The fine margins of cricket struck painfully for a rueful Kane Williamson as New Zealand slipped to their second defeat of the ICC Men’s Cricket World Cup.
The BLACKCAPS looked in a strong position when having Australia on the ropes at 92/5, with Trent Boult and Lockie Ferguson working wonders with the new ball at Lord’s.
But a 107-run partnership for the sixth wicket between Alex Carey (71) and Usman Khawaja (88) changed the course of the game as Australia battled to 243/9 from their 50 overs.
It proved a step too far as New Zealand fell to 157 all out in their chase, leaving Williamson to unpick what could have been had they continued to strike while the iron was hot.
“I think that partnership between Khawaja and Carey was superb,” he said. “I don't think anybody hit the ball well on that surface all day except for Carey, and they managed to put on 100, which certainly got them a very, very competitive total.
“I suppose we were one wicket away if you're looking at positives in terms of our bowling performance and trying to restrict them to a much lower total, but it wasn't to be.
“The match-ups didn't really fall our way with both our spinners turning the ball in to two left-hand batters.
“But credit to the way at Australian batters sort of fought hard to get them to a very good score, really, on that surface.
“I suppose if we're being critical, we would have liked to have obviously taken that sixth wicket, which perhaps may have restricted them to below 200, and I'm sure it would have been a really tough battle.
“But once again, they outplayed us in all facets, and it wasn't to be from our perspective.”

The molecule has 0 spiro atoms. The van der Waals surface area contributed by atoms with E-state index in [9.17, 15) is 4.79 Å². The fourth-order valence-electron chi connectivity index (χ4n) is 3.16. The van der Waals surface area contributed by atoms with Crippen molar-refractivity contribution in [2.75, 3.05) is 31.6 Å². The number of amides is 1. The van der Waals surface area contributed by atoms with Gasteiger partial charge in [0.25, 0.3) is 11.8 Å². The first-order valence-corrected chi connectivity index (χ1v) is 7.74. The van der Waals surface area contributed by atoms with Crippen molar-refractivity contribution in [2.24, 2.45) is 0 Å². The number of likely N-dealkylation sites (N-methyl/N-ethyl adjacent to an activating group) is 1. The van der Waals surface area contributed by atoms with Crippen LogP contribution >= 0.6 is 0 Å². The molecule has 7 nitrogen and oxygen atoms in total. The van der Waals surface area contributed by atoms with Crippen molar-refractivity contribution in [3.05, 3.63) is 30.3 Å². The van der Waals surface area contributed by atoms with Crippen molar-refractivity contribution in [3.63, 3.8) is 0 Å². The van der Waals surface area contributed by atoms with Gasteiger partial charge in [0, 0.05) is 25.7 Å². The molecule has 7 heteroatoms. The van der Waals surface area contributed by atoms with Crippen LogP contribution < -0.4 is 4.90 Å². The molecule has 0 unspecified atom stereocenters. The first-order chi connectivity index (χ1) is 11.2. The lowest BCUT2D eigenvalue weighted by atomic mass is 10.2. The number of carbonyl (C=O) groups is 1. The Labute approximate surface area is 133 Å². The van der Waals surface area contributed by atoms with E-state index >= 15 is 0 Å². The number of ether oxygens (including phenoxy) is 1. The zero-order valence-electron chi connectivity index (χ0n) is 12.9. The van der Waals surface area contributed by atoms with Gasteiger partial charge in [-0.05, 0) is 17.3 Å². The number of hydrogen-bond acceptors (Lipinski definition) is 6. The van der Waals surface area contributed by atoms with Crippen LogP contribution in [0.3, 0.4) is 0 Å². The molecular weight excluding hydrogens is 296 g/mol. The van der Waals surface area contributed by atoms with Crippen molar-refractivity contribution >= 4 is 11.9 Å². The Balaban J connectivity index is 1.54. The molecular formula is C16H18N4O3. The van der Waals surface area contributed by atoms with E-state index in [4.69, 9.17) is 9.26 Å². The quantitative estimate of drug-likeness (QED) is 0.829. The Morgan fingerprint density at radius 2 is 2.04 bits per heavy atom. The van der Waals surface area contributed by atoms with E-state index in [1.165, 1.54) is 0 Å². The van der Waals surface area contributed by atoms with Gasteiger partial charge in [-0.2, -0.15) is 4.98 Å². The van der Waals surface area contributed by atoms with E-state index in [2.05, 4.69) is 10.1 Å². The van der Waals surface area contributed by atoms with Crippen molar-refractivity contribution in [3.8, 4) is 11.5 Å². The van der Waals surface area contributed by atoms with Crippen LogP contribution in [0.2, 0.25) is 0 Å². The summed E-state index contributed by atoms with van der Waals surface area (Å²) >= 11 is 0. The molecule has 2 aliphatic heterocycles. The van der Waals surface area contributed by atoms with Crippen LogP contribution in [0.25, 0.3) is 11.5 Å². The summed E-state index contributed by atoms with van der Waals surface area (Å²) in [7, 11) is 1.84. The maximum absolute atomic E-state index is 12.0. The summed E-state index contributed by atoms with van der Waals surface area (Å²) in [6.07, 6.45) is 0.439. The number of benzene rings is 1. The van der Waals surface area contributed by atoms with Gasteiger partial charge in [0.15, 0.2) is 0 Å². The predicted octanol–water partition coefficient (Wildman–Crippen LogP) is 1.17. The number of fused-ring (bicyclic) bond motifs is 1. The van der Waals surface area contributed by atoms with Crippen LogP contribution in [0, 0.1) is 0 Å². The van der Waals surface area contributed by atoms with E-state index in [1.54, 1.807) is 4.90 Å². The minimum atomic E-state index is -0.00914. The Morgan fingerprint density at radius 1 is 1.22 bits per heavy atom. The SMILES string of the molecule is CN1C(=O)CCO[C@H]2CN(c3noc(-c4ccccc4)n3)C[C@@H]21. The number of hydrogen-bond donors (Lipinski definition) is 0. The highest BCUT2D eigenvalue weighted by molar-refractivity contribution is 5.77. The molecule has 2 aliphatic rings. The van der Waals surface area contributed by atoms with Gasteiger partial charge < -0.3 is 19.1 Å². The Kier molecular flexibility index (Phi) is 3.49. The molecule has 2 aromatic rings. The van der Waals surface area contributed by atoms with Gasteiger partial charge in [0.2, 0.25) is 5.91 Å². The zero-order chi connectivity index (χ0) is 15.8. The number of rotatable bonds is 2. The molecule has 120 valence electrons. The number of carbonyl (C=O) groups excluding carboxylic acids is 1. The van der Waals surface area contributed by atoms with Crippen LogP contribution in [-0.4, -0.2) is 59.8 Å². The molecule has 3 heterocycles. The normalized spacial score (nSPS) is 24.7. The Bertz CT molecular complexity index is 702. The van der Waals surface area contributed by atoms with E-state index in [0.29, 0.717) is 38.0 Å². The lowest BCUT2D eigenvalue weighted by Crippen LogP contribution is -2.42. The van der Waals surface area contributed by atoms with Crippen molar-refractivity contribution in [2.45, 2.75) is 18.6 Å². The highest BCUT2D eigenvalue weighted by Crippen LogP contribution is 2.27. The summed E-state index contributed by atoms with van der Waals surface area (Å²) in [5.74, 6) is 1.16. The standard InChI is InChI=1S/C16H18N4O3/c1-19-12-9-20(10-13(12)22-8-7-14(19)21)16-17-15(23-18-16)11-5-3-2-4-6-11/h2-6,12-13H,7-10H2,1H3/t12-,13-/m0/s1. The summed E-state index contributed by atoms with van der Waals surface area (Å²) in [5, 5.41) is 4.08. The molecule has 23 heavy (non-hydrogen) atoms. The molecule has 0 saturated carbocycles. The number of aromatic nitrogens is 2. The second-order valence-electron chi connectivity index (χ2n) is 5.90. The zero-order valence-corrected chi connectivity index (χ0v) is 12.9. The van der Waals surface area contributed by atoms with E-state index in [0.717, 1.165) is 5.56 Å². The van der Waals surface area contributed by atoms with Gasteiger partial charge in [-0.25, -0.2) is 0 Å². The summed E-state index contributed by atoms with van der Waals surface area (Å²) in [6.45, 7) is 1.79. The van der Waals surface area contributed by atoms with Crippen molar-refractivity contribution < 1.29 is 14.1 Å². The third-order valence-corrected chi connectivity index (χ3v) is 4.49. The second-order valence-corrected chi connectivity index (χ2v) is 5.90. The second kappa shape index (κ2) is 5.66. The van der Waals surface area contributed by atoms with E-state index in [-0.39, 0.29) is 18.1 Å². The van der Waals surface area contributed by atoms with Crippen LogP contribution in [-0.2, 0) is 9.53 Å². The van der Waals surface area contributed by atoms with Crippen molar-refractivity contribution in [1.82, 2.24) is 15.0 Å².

Results elsewhere could see New Zealand into the semi-finals as early as Sunday, when England and India face off at Edgbaston.
Failing that and Williamson’s charges may have to beat the hosts in their final group game in Durham to secure a spot in the last four – with victory close to essential in their bid to arrest a slide in momentum.
Not that the captain is concerned with the lapse in form, previously unbeaten before missing out to Pakistan and Australia in their last two encounters.
“Once again, it is about moving on, and going to Durham and looking forward to a new surface and new opposition,” he added.
“We as a side need to be really positive and play with that freedom, because when we do that, that is when we play our best cricket, and that's the sort of mindset we need to have.
“Maybe there's a dent in momentum. But then at the end of the day, it is coming back to the cricket that we want to play.
“Playing with those cricket smarts throughout this tournament has been perhaps the most important thing.
“Even perhaps more than something like the word "freedom," which everybody wants to be able to achieve day-in, day-out.”